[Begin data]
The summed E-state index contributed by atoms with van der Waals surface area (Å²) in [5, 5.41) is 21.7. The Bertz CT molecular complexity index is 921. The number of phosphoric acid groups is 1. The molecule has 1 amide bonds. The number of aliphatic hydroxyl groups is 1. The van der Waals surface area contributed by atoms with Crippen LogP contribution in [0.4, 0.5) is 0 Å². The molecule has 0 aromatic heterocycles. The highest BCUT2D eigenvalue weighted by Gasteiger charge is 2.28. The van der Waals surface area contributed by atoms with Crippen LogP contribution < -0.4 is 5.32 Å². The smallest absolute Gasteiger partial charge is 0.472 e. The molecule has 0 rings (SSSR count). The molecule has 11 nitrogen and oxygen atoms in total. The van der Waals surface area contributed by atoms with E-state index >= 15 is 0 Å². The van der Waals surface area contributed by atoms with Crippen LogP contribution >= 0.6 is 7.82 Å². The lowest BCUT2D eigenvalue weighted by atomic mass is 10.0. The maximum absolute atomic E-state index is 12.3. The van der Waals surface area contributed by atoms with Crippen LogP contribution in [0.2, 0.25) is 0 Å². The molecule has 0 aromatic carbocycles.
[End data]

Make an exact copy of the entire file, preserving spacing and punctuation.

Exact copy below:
The summed E-state index contributed by atoms with van der Waals surface area (Å²) in [5, 5.41) is 21.7. The Bertz CT molecular complexity index is 921. The number of phosphoric acid groups is 1. The molecule has 1 amide bonds. The number of aliphatic hydroxyl groups is 1. The van der Waals surface area contributed by atoms with Crippen LogP contribution in [0.4, 0.5) is 0 Å². The molecule has 0 aromatic heterocycles. The highest BCUT2D eigenvalue weighted by Gasteiger charge is 2.28. The van der Waals surface area contributed by atoms with Crippen LogP contribution < -0.4 is 5.32 Å². The smallest absolute Gasteiger partial charge is 0.472 e. The molecule has 0 rings (SSSR count). The molecule has 11 nitrogen and oxygen atoms in total. The van der Waals surface area contributed by atoms with E-state index >= 15 is 0 Å². The van der Waals surface area contributed by atoms with Crippen LogP contribution >= 0.6 is 7.82 Å². The lowest BCUT2D eigenvalue weighted by atomic mass is 10.0. The maximum absolute atomic E-state index is 12.3. The van der Waals surface area contributed by atoms with Crippen LogP contribution in [0.2, 0.25) is 0 Å². The molecule has 0 aromatic carbocycles.